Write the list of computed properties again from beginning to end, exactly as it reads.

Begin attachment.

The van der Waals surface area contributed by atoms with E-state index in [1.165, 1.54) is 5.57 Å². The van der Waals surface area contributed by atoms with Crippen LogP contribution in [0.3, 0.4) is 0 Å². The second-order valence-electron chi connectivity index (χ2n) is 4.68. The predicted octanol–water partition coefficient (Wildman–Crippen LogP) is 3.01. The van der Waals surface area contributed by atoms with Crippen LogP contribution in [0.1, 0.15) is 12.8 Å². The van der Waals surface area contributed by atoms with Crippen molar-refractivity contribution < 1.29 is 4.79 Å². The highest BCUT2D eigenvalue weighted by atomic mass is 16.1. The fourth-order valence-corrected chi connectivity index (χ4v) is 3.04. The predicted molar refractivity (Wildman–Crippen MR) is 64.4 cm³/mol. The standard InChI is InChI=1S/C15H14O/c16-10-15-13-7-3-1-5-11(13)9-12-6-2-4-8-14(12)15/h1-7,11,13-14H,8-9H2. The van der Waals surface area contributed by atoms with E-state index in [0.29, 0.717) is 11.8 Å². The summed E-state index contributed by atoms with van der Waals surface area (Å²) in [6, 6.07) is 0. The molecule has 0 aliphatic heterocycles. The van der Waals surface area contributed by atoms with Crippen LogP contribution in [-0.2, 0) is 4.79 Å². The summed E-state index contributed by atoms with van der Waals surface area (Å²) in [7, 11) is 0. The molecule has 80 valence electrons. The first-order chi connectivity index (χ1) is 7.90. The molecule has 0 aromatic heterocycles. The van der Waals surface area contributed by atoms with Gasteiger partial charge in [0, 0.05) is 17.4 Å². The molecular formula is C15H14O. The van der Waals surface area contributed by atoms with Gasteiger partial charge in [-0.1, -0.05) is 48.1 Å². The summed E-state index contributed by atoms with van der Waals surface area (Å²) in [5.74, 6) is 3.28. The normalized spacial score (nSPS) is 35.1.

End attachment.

The van der Waals surface area contributed by atoms with E-state index in [1.165, 1.54) is 5.57 Å². The van der Waals surface area contributed by atoms with Crippen LogP contribution in [0.3, 0.4) is 0 Å². The second-order valence-electron chi connectivity index (χ2n) is 4.68. The predicted octanol–water partition coefficient (Wildman–Crippen LogP) is 3.01. The van der Waals surface area contributed by atoms with Crippen LogP contribution in [0.1, 0.15) is 12.8 Å². The van der Waals surface area contributed by atoms with Crippen molar-refractivity contribution < 1.29 is 4.79 Å². The highest BCUT2D eigenvalue weighted by atomic mass is 16.1. The fourth-order valence-corrected chi connectivity index (χ4v) is 3.04. The predicted molar refractivity (Wildman–Crippen MR) is 64.4 cm³/mol. The standard InChI is InChI=1S/C15H14O/c16-10-15-13-7-3-1-5-11(13)9-12-6-2-4-8-14(12)15/h1-7,11,13-14H,8-9H2. The van der Waals surface area contributed by atoms with E-state index in [0.29, 0.717) is 11.8 Å². The summed E-state index contributed by atoms with van der Waals surface area (Å²) in [6, 6.07) is 0. The molecule has 0 aliphatic heterocycles. The van der Waals surface area contributed by atoms with Crippen LogP contribution in [-0.2, 0) is 4.79 Å². The summed E-state index contributed by atoms with van der Waals surface area (Å²) in [7, 11) is 0. The molecule has 80 valence electrons. The first-order chi connectivity index (χ1) is 7.90. The molecule has 0 aromatic heterocycles. The van der Waals surface area contributed by atoms with Gasteiger partial charge in [0, 0.05) is 17.4 Å². The molecular formula is C15H14O. The van der Waals surface area contributed by atoms with Gasteiger partial charge in [-0.1, -0.05) is 48.1 Å². The summed E-state index contributed by atoms with van der Waals surface area (Å²) in [5.74, 6) is 3.28. The normalized spacial score (nSPS) is 35.1.